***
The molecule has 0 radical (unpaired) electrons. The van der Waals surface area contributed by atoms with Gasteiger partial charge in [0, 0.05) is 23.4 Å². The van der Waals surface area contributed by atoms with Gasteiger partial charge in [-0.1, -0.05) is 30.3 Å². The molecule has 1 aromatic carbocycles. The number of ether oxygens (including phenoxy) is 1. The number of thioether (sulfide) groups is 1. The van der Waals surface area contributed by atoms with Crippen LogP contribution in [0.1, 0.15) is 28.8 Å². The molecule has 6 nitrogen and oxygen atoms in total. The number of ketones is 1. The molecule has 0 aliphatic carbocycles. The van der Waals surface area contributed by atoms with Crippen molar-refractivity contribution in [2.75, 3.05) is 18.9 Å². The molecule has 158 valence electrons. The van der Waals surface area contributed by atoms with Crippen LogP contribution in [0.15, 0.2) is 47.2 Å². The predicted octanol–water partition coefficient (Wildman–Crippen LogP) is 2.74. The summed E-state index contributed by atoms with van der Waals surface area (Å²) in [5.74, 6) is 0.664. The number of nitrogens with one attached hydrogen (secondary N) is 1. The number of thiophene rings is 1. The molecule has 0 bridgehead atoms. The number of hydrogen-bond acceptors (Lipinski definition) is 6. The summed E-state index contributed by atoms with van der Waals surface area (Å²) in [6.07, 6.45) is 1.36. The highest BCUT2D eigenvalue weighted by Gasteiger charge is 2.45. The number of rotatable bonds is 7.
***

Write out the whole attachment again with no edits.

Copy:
The molecule has 0 radical (unpaired) electrons. The van der Waals surface area contributed by atoms with Gasteiger partial charge in [0, 0.05) is 23.4 Å². The van der Waals surface area contributed by atoms with Gasteiger partial charge in [-0.1, -0.05) is 30.3 Å². The molecule has 1 aromatic carbocycles. The number of ether oxygens (including phenoxy) is 1. The number of thioether (sulfide) groups is 1. The van der Waals surface area contributed by atoms with Crippen LogP contribution in [0.1, 0.15) is 28.8 Å². The molecule has 6 nitrogen and oxygen atoms in total. The number of ketones is 1. The molecule has 0 aliphatic carbocycles. The van der Waals surface area contributed by atoms with Crippen molar-refractivity contribution in [2.75, 3.05) is 18.9 Å². The molecule has 158 valence electrons. The van der Waals surface area contributed by atoms with Crippen LogP contribution in [0.15, 0.2) is 47.2 Å². The predicted octanol–water partition coefficient (Wildman–Crippen LogP) is 2.74. The summed E-state index contributed by atoms with van der Waals surface area (Å²) in [5.74, 6) is 0.664. The number of nitrogens with one attached hydrogen (secondary N) is 1. The number of thiophene rings is 1. The molecule has 0 bridgehead atoms. The number of hydrogen-bond acceptors (Lipinski definition) is 6. The summed E-state index contributed by atoms with van der Waals surface area (Å²) in [6.07, 6.45) is 1.36. The highest BCUT2D eigenvalue weighted by Gasteiger charge is 2.45. The number of rotatable bonds is 7.